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Deadline Approaches for Canadian Rail Labor Strike Decision

Deadline Approaches for Canadian Rail Labor Strike Decision

TCRC is preparing a new strike vote as the current mandate expires, while CIRB evaluates the impact of a potential Canadian rail strike.

The Canadian rail labor union, Teamsters Canada Rail Conference (TCRC), is preparing to hold a new rail labor strike vote as the current mandate for industrial action expires on June 30. This decision comes ahead of the June 14 submission deadline to the Canada Industrial Relations Board (CIRB) regarding the potential strike’s impact.

The Canadian Press reported that a rail strike could have a major impact on Canada’s manufacturers, leading to increased expenses, reduced sales, and delayed shipments.

In May, about 9,300 unionized conductors, train operators, and engineers at Canadian National (CN) and Canadian Pacific Kansas City (CPKC) voted to approve a strike that would have started as early as May 22.

However, the federal labor minister sent the issue to the CIRB, which has delayed any legal strike or lockout until the board makes a decision. The timeline for this decision remains unclear.

Under Canadian labor law, the strike mandate from May will expire on June 30. To be ready for a possible strike once the CIRB reaches its decision, TCRC will conduct a new strike ballot from June 14 to June 29.

Updates on the negotiations

The railroads and the TCRC are having trouble agreeing on salary and mandatory rest periods.

Last week’s negotiations between TCRC and CN ended abruptly, with the union accusing CN of refusing to consider their demands. TCRC had proposed two weeks of talks with CN and CPKC to minimize disruptions and address concerns more effectively.

However, both rail operators rejected the proposal, which TCRC President Paul Boucher criticized as a clear indication of their unwillingness to negotiate and a disregard for the economy and supply chain.

In response, CN suggested mandatory mediation, where an independent arbitrator would decide the terms of the new collective agreement. The union rejected this process, arguing that CN attempted to undermine their right to strike and avoid negotiating in good faith.

When could a rail labor strike start?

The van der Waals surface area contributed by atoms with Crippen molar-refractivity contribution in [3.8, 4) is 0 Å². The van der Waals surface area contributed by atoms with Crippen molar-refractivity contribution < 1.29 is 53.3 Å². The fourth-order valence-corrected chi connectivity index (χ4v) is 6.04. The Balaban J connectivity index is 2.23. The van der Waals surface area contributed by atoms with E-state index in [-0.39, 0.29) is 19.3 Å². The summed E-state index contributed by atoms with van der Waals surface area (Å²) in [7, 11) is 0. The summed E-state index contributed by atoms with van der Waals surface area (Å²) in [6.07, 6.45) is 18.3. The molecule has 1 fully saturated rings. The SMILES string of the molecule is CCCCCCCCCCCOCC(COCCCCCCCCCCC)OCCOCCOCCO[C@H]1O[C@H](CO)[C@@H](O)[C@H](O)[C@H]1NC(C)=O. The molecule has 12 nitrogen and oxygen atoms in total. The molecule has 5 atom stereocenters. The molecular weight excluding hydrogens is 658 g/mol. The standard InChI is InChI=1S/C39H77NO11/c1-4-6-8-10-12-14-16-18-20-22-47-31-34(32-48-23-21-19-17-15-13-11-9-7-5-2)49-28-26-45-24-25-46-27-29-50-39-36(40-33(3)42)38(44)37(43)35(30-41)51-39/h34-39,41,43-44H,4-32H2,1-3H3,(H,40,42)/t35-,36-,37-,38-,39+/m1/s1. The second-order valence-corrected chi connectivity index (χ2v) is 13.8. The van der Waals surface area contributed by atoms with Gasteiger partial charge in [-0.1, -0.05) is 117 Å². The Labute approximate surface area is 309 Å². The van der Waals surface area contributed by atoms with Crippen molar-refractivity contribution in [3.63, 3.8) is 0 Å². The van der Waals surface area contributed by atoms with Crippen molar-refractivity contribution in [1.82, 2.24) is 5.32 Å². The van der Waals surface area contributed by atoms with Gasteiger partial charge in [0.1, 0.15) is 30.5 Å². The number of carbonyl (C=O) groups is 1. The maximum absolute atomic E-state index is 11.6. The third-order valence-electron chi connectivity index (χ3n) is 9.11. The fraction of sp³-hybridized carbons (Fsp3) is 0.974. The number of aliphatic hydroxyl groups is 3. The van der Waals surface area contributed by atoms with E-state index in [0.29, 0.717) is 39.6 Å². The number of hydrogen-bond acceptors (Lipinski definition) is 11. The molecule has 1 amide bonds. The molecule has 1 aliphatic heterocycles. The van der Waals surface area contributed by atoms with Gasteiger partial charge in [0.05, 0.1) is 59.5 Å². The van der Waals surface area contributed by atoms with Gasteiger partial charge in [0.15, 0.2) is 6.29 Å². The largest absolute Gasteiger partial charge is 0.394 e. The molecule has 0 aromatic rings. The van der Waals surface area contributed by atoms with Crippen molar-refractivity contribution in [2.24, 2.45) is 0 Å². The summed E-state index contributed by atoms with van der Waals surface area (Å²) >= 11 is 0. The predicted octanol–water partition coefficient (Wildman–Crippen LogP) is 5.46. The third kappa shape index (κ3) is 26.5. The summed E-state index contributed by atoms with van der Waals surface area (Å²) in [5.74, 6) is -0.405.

As the CIRB continues to work on reaching a decision, the deadline for affected industry trade groups to submit their input has been extended to June 14. Once the decision is issued, TCRC must provide 72 hours’ notice before initiating a strike.

The rail carriers have requested a 30-day extension from the CIRB starting from the decision date, which, if granted, would further delay the strike. They estimate that a strike will begin in mid-to-late July.

The potential impact of a rail labor strike

A strike could disrupt services to and from all containerized marine terminals in Canada, impacting approximately 50,000 TEUs per week in imports, according to the Journal of Commerce. It could force longer production limitations or plant shutdowns. Even after the potential strike ends, it may take weeks for normal operations to resume.

The uncertainty surrounding the potential rail labor strike is already impacting Canadian chemical, fertilizer, and other manufacturers. Canadian chemical producers rely on rail to ship over 70% of their products, with some exclusively using rail. In the fertilizer industry, approximately 75% of all products are transported by rail.

An analysis by S&P Global warned that while the Canadian government may prioritize energy supplies and food as critical, the automotive sector and other consumer goods may not receive the same consideration.

As a result, many stakeholders will depend on alternative transport networks to mitigate the impact, leading to congestion in Canadian and northern U.S. ports and rail systems.

If you ship goods via rail and would like to discuss your options should a strike happen, please reach out to one of our trade professionals.


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